Rejoicing in joy of the real English derby

Y’SEE?! Y’SEE?! Now you can understand why I always pour so much pre-hype into these encounters.

Never mind yer Glasgows (too sectarian), Liverpools (too incestuous) or Milans (too poncey): when all the combustible ingredients are properly mixed, there’s nothing like Manchester aflame anywhere on planet football.

I previewed Sunday last week as ‘the first Manchester derby in memory that the whole world wants to see’ and I am parochially thrilled that our city collectively produced such absurdly dramatic entertainment.

Better, even, than the ‘McIlroy’ or ‘McClair’ 3-3s of yore? Or the mad 4-3 season-closer at Maine Road in 1971? Probably. Indeed, I can’t remember the last time any United match so thoroughly fulfilled my every hope.

And, hand on heart, I’d have said that even if it had finished 3-3, as it probably should have if justice had been in charge of its destiny. But it wasn’t: Owen and Giggs were, and their 96th minute coup de grace cruelty will be recounted for as long as Old Trafford stands. Not that there was nothing in the game to worry about; far, far from it. But we’ll return to carping next week. For now, rejoice, rejoice.

Naturally, the media will continue to bang on all week about the myriad incidents that “marred” the match but, for most of us, they were thoroughly enjoyable enhancements: this is what derbies were like in the good old days and it is wonderful to see a full resurrection of bad-tempered, missile-hurling naughtiness.

Old hands fondly recall the all-pitch melees of the late 70s, or the comical fisticuffs that once led to marching orders for Mike Doyle and Lou Macari. And then there’s the crowd aggression, eagerly retold by now-ageing combatants, such as the Battle Of The North Stand in 1989 or the Manchester Mayhem of 1974.

This is what derbies ought to be about, just as much as ridiculously ding-dong football.

The only incident on Sunday that one could truly say was disgraceful, and should have had no part in a Manc derby, was Craig Bellamy’s revolting punching of a pitch-invading fan.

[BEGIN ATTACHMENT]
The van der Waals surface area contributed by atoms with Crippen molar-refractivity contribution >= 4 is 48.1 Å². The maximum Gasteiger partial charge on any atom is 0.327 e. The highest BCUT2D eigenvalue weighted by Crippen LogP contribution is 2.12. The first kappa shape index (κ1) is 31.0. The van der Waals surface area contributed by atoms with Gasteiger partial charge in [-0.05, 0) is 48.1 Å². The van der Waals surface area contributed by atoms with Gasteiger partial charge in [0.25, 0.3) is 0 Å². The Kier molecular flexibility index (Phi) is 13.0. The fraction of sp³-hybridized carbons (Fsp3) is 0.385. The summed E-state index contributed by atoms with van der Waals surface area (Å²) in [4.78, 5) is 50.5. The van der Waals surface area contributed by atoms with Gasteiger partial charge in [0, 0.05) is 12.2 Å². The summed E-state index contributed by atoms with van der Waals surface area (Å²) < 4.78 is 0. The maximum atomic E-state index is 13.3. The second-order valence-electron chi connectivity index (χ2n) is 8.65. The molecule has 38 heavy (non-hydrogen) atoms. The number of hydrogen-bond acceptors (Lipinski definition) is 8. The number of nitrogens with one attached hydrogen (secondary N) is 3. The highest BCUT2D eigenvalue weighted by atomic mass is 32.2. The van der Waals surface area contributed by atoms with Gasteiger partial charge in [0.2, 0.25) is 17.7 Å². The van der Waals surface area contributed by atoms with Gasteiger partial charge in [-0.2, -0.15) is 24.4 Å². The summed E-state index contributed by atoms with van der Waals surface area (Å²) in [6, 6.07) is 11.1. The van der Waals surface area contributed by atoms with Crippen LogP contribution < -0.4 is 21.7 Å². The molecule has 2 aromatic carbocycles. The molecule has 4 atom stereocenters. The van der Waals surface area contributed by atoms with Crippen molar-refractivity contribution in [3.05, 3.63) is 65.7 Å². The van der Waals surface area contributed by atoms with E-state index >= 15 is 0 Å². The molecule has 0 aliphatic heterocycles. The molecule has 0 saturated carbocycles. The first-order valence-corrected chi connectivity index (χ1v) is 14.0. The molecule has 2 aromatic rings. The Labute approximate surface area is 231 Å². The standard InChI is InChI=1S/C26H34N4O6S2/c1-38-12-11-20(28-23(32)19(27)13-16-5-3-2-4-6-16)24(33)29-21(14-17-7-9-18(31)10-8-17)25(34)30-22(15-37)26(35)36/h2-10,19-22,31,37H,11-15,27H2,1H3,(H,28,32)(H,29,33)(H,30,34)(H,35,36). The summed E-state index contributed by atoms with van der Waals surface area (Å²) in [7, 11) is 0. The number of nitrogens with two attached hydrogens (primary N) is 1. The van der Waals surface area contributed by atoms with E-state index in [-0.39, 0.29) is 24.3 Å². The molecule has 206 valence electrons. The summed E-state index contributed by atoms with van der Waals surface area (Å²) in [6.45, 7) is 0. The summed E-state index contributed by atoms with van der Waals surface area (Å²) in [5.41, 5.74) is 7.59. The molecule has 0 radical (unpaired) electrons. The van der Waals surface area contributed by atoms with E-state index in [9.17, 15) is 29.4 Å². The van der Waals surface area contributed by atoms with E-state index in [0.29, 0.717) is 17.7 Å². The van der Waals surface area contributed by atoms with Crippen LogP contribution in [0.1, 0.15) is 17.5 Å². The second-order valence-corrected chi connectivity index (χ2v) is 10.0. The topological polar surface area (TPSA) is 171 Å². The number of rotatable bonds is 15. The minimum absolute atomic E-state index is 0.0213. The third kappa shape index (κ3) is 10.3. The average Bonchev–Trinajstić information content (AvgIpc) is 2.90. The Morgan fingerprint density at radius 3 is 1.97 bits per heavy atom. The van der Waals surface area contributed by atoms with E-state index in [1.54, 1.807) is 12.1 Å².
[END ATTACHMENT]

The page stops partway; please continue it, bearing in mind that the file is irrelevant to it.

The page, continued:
You can clearly see on all the photos that the lad is being firmly held by stewards, is totally under control, and thus defenceless. This, then, is the precise moment when Bellamy decides he can be brave enough to give him a hefty smack.

Hughes, meanwhile, continues to defend all his miscreants and has apparently supervised a ‘dossier’ detailing all the referee’s supposed faults during Sunday’s game. Hmm: blindness, defending the indefensible, compiling dodgy dossiers — one wonders from which former managerial mentor he could’ve learned all that….

The upshot? The fan is to appear at Trafford Magistrates, where he will face the unfair double jeopardy of both heavy-handed criminal sanctions and a battery of football-related bans. And Bellamy? The odds must be 1/10 that the rumoured police enquiry amounts to nothing, and the FA apply some merely token sanction. Bah humbug.

Now that the blood’s up, what better place to be going this weekend than Stoke, home of one of England’s more notorious firms and, it has to be admitted, probably the most vocal crowd pro-rata in the league.

Last week, they came up with the best chant of the season so far, serenading Chelsea with “You’re Not Signing Anymore”, a rare example of a terrace song that’s as chucklesome in (trompe-l’oeil) typeset as when sung. Peter Boyle has his work cut out.

Post-match is likely to be, umm, ‘lively’ — so watch your step if you’re making the trip, as street-smarts will be required. Certainly, if you have more money than sense, you’d be better off going to tonight’s pointless League Cup encounter instead.


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